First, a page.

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Need Advice On Heart Pine Mantle.

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Forum topic by khutch posted 04-16-2016 06:35 PM 431 views 0 times favorited 13 replies Add to Favorites Watch
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khutch

4 posts in 235 days


04-16-2016 06:35 PM

Topic tags/keywords: heart pine mantle pine

Hi everyone, I have a bit of a project going on and I am wondering what you all thought about it and if any of you could offer some advice. I was given a heart pine beam out of a Civil War Gun Powder magazine. It measured 11”x11”x8’. It was hand hewn to form all the side. I took this beam to a man’s sawmill at this home and had him cut the beam to make a 4”high, 9 inch wide, 62” long mantle beam out of it. Upon first sawing, it became apparent that my beam had some issues with it. First of, an apparent crack or split became obvious upon removal of the top cut. This crack is pretty deep, however, I believe it can be repaired by possibly drilling into the beam from the back side, installing screws in the cracked portion to draw it back tight again. I know it will work to a certain extent because when the cracked portion is pushed, the gap closes up some. All I am wanting to do, is to create a solid beam that wont fall apart, so I can use it for my mantle on my custom fireplace. Should I glue the inside of the crack and screw it together? If so, what type of screws should I use that will not rust away due the the amount of resin still left in the wood? The beam is PURE lighter, so I am concerned on screw type.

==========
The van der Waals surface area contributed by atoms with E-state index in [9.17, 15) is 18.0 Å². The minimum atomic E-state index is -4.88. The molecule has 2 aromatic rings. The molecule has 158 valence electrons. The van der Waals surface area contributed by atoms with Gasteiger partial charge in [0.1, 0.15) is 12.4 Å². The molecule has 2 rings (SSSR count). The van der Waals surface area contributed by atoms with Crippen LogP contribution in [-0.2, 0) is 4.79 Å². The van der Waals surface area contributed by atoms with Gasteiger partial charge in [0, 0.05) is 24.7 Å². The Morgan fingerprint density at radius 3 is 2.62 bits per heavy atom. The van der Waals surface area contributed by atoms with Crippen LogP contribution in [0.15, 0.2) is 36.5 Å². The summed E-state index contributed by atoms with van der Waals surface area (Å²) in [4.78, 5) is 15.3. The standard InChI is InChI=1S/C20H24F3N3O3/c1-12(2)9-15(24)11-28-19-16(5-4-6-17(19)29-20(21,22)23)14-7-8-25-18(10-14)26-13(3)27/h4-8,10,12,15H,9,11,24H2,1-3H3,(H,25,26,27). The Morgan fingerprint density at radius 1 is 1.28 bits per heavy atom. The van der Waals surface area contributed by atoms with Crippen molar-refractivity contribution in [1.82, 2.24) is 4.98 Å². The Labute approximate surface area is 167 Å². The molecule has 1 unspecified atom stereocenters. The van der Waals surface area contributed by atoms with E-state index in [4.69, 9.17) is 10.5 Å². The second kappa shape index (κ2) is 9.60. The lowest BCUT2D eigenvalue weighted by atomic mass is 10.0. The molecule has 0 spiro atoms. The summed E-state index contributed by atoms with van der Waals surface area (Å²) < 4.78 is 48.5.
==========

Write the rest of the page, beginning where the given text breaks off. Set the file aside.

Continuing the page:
My next issue is I am unsure if the beam will expand or contract once its placed in the house. I also do no know if the resin will be an issue or not. I would estimate the wood to be around 150 years since first being cut. It has layed out in the weather for the past year up until a couple of days ago when I had it cut. What type of sealer should I use to seal in the top grain of the wood to prevent the resin from seeping out? Basically, I have what could be a really special and awesome mantle…..but no idea how to treat it or preserve it. Any information would be awesome.


13 replies so far

View HerbC's profile

HerbC

1592 posts in 2322 days


#1 posted 04-16-2016 09:30 PM

You have a very special and yet quite difficult piece of wood. The “lighter” wood will cause you major problems. When exposed to heat from the fireplace environment you will almost certainly have issues with the resin running out of the wood. Glues and finishes will not take well to the wood either because of the high resin content. And finally, since it will be around a fireplace there’s a serious possibility that it will catch fire and I can assure you that you don’t want to be close to it when it starts to burn.

Good Luck!

Be Careful!

Herb

-- Herb, Florida - Here's why I close most messages with "Be Careful!" http://lumberjocks.com/HerbC/blog/17090

View ArtMann's profile

ArtMann

136 posts in 279 days


#2 posted 04-16-2016 09:36 PM

You are going to have a difficult time getting any kind of adhesive or finish to stick if the material is the same as what I have. A fresh cut surface is slightly sticky with pine rosin. I have seen heart pine floors that are oiled rather than varnished. That may be the reason why.

View bruc101's profile

bruc101

1077 posts in 3005 days


#3 posted 04-16-2016 09:53 PM

Personally, I would never have sawed that beam down that much to make a mantle. As the other posters have said, you may be in for a difficult time, and may not be able to use it now for a mantel.